At a total dose of 0.5 Gy, a dose rate of 2400 MU/min killed on average five-fold more melanoma cells than a dose rate of 400 MU/min and preserved 80% survival of normal melanocytes. Three melanoma cell lines (WC00046, WC00060, and WC00081) were chosen on the basis of tumor stage, pathology, and metastatic status (Fig. 1a). The in-vitro migration potential of each cell line was verified as corresponding to the original reported tumor (Fig. 1b). On the basis of cell counts from 7 days after radiation exposure, in-vitro radiation with low total doses (0.25, 0.50, 0.75, and 1 Gy) at a dose rate 2400 MU/min induced significantly higher apoptosis in melanoma cell lines than did a dose rate of 400 MU/min (P<0.005; Fig. 1c). As the total dose increased from 2 to 8 Gy, the difference in cell counts between the two dose rates was reduced significantly for WC00046 and WC00081 cell lines but not for WC00060 cell line. At 7 days after radiation exposure, the maximum apoptotic differential between 400 and 2400 MU/min occurred at a total dose of 0.5 Gy (Fig. 1c, arrows). Under these conditions, cell killing was 2.1-fold greater for WC00046, three-fold greater for WC00060, and 2.4 fold greater for WC00081 (Fig. 1c). Up to 90% of normal melanocytes survived both radiation dose rates (Fig. 1c). qRT-PCR analysis of apoptotic genes (Casp 3, Casp 9, Casp8, AIF, FAS, FASL and PTEN) indicated that Fas-mediated extrinsic cell death signaling was most active in irradiated cells. A dose rate of 2400 MU/min induced an average of 10-fold more apoptosis compared with the control and three-fold more apoptosis compared with the 400 MU/min dose rate (Fig. 1d). Endoplasmic reticular (ER)-stress genes (BBC-3, NOXA, PERK) were upregulated in all cells tested (Fig. 1e). The expression of a radioprotection gene (SOD2) 37 was significantly upregulated in the 2400 MU/min group compared with nonirradiated controls among both melanoma and normal cells. Similar to HEM, normal human fibroblasts maintained higher survival when treated at 2400 MU/min. Cells showed complete recovery from the radiation treatment and continued to proliferate 7 days after irradiation, suggesting that a total dose of 0.5 Gy administered at 2400 MU/min was relatively harmless to HEM and HDF.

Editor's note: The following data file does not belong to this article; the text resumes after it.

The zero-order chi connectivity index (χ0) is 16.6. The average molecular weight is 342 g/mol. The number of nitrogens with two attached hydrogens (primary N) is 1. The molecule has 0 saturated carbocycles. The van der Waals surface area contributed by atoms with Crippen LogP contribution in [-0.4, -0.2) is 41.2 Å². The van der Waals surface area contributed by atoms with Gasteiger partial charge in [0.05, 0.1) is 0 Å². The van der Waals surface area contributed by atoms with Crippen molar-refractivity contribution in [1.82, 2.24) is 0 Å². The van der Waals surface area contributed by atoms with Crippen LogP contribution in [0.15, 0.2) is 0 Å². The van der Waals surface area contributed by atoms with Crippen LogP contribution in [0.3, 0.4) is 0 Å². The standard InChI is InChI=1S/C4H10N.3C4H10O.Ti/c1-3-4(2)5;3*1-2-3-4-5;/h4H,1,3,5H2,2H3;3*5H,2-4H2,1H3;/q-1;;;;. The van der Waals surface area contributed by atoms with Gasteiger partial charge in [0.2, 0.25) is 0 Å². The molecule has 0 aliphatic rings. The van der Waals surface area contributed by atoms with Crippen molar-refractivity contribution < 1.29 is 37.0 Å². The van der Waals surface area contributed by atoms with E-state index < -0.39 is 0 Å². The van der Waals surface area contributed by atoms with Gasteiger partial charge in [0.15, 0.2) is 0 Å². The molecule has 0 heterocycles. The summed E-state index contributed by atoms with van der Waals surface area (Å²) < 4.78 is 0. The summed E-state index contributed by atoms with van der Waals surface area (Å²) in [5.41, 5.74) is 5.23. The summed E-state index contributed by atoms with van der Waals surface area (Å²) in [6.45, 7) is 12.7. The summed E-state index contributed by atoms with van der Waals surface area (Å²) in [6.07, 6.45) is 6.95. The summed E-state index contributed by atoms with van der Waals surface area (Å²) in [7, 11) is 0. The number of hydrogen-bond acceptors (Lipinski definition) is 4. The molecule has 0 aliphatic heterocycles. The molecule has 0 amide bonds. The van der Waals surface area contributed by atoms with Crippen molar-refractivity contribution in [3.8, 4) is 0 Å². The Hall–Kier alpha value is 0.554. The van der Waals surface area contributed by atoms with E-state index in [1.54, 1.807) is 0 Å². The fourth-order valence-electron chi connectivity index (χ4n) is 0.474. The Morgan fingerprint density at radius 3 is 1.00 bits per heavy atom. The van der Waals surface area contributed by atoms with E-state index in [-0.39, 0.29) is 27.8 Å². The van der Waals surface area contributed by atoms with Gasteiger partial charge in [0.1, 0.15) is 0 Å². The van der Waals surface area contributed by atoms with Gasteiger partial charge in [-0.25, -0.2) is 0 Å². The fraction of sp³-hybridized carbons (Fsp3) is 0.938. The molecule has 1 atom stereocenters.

A dose rate of 2400 MU/min induced greater DNA damage and reduced cell proliferation compared with a dose rate of 400 MU/min at a total dose 0.5 Gy, but HEM and HDF were relatively unharmed. Quantification of DNA damage in WC00046 cells showed that, at a total dose of 0.5 Gy, the dose rate 2400 MU/min caused seven-fold more DNA damage than in nonirradiated controls and nearly two-fold more DNA damage than a 400 MU/min dose rate (P<0.002; Fig. 2a). WC00060 and WC00081 cell lines showed similar sensitivities (data not shown), suggesting a direct correlation between the dose rate and DNA damage. HEM showed no significant DNA damage and HDF showed slightly higher DNA damage only at the 400 MU/min dose rate (Fig. 2a). When cell proliferation was analyzed at 7 days after radiation, melanoma cells (only WC00046 data shown) irradiated at a rate of 2400 MU/min showed a 2.2-fold reduction in proliferation compared with nonirradiated controls and a 1.7-fold reduction compared with cells irradiated at the 400 MU/min dose rate (Fig. 2b). DNA repair genes (MSH-2, MDM2, MDM4, PARP 1, PARP2) were upregulated approximately three-fold in the WC00046 cell line treated at 2400 MU/min, which was correlated with DNA damage; however, these genes were upregulated more than 10-fold in HEM compared with controls (Fig. 2c), indicating very active DNA damage control in normal melanocytes. The cell cycle genes CCND1 and CCND2 were downregulated in melanoma cells (only WC00046 data shown; WC00060 and WC00081 showed similar results), but both genes were upregulated six-fold in HEM compared with controls (Fig. 2e). Neither radiation dose rate significantly affected proliferation of HEM (Fig. 2d) or HDF, and the cells continued to maintain normal physiological morphologies. These cells exhibited complete recovery from the radiation treatment and continued to proliferate 7 days after irradiation, suggesting that a total dose of 0.5 Gy administered at 2400 MU/min was relatively harmless to HEM and HDF.